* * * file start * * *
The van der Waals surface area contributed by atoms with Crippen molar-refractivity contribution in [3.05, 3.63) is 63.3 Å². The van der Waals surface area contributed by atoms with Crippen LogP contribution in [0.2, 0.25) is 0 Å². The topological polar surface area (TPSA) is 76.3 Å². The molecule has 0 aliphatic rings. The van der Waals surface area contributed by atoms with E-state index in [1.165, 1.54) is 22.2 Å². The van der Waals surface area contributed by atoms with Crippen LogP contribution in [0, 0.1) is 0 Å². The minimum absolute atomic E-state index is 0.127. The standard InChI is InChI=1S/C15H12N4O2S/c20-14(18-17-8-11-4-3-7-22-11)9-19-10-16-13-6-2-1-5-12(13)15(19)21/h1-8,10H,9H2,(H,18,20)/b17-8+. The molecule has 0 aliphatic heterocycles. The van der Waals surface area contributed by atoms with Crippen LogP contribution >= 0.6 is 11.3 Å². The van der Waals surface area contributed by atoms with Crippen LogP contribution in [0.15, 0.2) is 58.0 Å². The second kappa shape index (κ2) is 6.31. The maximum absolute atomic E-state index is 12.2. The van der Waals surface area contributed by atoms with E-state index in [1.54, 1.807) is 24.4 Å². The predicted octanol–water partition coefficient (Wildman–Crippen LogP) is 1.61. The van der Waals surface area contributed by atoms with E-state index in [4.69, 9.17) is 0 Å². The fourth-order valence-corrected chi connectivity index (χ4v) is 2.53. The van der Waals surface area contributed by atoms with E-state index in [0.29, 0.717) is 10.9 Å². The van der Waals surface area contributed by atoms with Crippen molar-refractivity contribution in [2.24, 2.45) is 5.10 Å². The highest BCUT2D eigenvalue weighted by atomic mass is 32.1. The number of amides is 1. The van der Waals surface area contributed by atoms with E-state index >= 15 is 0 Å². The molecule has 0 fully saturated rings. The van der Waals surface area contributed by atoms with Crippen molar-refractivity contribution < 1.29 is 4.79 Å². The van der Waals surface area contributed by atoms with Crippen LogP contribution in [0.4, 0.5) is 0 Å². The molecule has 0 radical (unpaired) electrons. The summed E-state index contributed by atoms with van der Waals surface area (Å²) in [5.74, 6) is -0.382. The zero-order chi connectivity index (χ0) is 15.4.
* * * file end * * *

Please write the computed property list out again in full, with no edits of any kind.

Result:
The van der Waals surface area contributed by atoms with Crippen molar-refractivity contribution in [3.05, 3.63) is 63.3 Å². The van der Waals surface area contributed by atoms with Crippen LogP contribution in [0.2, 0.25) is 0 Å². The topological polar surface area (TPSA) is 76.3 Å². The molecule has 0 aliphatic rings. The van der Waals surface area contributed by atoms with E-state index in [1.165, 1.54) is 22.2 Å². The van der Waals surface area contributed by atoms with Crippen LogP contribution in [0, 0.1) is 0 Å². The minimum absolute atomic E-state index is 0.127. The standard InChI is InChI=1S/C15H12N4O2S/c20-14(18-17-8-11-4-3-7-22-11)9-19-10-16-13-6-2-1-5-12(13)15(19)21/h1-8,10H,9H2,(H,18,20)/b17-8+. The molecule has 0 aliphatic heterocycles. The van der Waals surface area contributed by atoms with Crippen LogP contribution >= 0.6 is 11.3 Å². The van der Waals surface area contributed by atoms with Crippen LogP contribution in [0.15, 0.2) is 58.0 Å². The second kappa shape index (κ2) is 6.31. The maximum absolute atomic E-state index is 12.2. The van der Waals surface area contributed by atoms with E-state index in [1.54, 1.807) is 24.4 Å². The predicted octanol–water partition coefficient (Wildman–Crippen LogP) is 1.61. The van der Waals surface area contributed by atoms with E-state index in [4.69, 9.17) is 0 Å². The fourth-order valence-corrected chi connectivity index (χ4v) is 2.53. The van der Waals surface area contributed by atoms with E-state index in [0.29, 0.717) is 10.9 Å². The van der Waals surface area contributed by atoms with Crippen molar-refractivity contribution in [2.24, 2.45) is 5.10 Å². The highest BCUT2D eigenvalue weighted by atomic mass is 32.1. The number of amides is 1. The van der Waals surface area contributed by atoms with E-state index >= 15 is 0 Å². The molecule has 0 fully saturated rings. The van der Waals surface area contributed by atoms with Crippen molar-refractivity contribution < 1.29 is 4.79 Å². The van der Waals surface area contributed by atoms with Crippen LogP contribution in [0.4, 0.5) is 0 Å². The molecule has 0 radical (unpaired) electrons. The summed E-state index contributed by atoms with van der Waals surface area (Å²) in [5.74, 6) is -0.382. The zero-order chi connectivity index (χ0) is 15.4.